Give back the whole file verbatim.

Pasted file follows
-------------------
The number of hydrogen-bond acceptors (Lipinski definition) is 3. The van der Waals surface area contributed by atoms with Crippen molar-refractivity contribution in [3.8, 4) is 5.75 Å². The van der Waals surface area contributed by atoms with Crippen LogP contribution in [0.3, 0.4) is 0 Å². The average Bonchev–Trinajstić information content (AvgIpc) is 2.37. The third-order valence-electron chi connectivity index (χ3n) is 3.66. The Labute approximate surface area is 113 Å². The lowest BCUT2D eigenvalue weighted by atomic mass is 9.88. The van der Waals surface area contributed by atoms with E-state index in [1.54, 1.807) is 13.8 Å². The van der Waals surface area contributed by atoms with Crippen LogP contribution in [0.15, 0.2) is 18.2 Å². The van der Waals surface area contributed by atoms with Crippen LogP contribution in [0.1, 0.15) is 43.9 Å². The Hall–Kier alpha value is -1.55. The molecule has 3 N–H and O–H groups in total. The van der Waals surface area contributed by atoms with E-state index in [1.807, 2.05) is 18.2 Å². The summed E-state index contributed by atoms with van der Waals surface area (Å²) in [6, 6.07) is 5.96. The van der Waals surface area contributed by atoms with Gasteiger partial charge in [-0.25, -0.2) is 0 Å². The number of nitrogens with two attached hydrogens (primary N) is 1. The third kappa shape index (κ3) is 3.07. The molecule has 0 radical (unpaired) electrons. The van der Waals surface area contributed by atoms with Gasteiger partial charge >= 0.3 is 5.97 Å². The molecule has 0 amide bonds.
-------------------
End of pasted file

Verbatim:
The number of hydrogen-bond acceptors (Lipinski definition) is 3. The van der Waals surface area contributed by atoms with Crippen molar-refractivity contribution in [3.8, 4) is 5.75 Å². The van der Waals surface area contributed by atoms with Crippen LogP contribution in [0.3, 0.4) is 0 Å². The average Bonchev–Trinajstić information content (AvgIpc) is 2.37. The third-order valence-electron chi connectivity index (χ3n) is 3.66. The Labute approximate surface area is 113 Å². The lowest BCUT2D eigenvalue weighted by atomic mass is 9.88. The van der Waals surface area contributed by atoms with E-state index in [1.54, 1.807) is 13.8 Å². The van der Waals surface area contributed by atoms with Crippen LogP contribution in [0.15, 0.2) is 18.2 Å². The van der Waals surface area contributed by atoms with Crippen LogP contribution in [0.1, 0.15) is 43.9 Å². The Hall–Kier alpha value is -1.55. The molecule has 3 N–H and O–H groups in total. The van der Waals surface area contributed by atoms with E-state index in [1.807, 2.05) is 18.2 Å². The summed E-state index contributed by atoms with van der Waals surface area (Å²) in [6, 6.07) is 5.96. The van der Waals surface area contributed by atoms with Gasteiger partial charge in [-0.25, -0.2) is 0 Å². The number of nitrogens with two attached hydrogens (primary N) is 1. The third kappa shape index (κ3) is 3.07. The molecule has 0 radical (unpaired) electrons. The van der Waals surface area contributed by atoms with Gasteiger partial charge >= 0.3 is 5.97 Å². The molecule has 0 amide bonds.